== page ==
Thread: Ash fertilizer
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Old November 25, 2018   #16
Worth1's Avatar
Join Date: Feb 2006
Location: Den of Drunken Fools
Posts: 38,539

Anyone that had a huge basement wood furnace like we did the ash piles could be rather large.
Our 100 + free range chickens use it to dust off in.
There was always a few so called dusting pits in the ash pile with Rhode Island Reds and various other breeds dusting in it.
The ash buckets with a few hot coals were always left to cool on the back porch before taking to the ash pile.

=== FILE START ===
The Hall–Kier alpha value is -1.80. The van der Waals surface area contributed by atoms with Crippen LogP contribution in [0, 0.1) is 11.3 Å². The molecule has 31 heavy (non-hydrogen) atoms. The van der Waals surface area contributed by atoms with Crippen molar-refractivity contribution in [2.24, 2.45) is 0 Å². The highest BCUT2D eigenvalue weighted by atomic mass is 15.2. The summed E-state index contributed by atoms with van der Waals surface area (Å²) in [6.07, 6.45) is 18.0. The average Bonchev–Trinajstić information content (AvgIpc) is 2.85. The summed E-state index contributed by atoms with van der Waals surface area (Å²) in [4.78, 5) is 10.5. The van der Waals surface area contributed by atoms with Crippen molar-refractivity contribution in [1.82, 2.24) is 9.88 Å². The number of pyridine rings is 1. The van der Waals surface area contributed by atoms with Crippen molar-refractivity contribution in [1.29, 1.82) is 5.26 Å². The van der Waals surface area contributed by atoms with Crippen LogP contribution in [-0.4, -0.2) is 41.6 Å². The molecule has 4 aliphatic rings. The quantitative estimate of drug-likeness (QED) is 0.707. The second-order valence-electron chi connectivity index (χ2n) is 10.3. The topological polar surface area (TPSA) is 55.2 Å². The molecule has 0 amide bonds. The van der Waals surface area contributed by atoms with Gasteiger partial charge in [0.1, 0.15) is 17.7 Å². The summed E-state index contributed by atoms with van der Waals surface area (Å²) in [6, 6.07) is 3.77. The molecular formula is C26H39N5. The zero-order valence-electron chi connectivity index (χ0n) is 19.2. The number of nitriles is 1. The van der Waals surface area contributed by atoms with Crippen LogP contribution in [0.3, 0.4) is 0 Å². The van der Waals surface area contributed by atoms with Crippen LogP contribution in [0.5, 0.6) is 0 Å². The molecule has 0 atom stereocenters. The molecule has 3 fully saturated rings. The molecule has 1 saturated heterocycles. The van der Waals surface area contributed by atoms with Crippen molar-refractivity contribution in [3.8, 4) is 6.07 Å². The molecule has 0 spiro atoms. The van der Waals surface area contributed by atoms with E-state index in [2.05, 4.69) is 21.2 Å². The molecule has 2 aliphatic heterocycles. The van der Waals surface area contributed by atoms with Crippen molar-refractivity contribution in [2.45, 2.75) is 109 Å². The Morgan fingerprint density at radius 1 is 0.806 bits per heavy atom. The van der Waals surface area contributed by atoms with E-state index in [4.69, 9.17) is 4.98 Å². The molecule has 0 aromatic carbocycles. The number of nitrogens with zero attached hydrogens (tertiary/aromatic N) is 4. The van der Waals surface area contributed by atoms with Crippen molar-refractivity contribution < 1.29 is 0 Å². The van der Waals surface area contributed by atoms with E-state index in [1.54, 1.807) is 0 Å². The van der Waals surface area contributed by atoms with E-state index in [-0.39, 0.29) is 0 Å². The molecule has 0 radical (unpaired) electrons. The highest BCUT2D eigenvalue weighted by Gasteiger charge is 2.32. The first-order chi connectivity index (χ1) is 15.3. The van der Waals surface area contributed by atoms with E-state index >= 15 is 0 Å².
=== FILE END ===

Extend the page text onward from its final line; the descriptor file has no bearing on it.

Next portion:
The giant rag weeds grew rather well a few feet away but nothing in the ashes or in the soil with only a little bit of ash on top.

Wood ash is high in potassium hence the name potash from whence it was discovered.
In ashes from potted plants.
The combustion temperature of the wood plays a great role in the composition of wood ash.
It will contain trace mineral elements in the wood from the natural growth of the tree in the area it is grown in.

If your soil is already suffering from alkali wood ash is not the best way to add what little fertilizer it contains and you may very well be putting too much potassium in the soil.
I would recommend a light dusting at most and check for results and use controls to see/prove what the results are.

I really do wish I had some of that lovely olive wood to work with.
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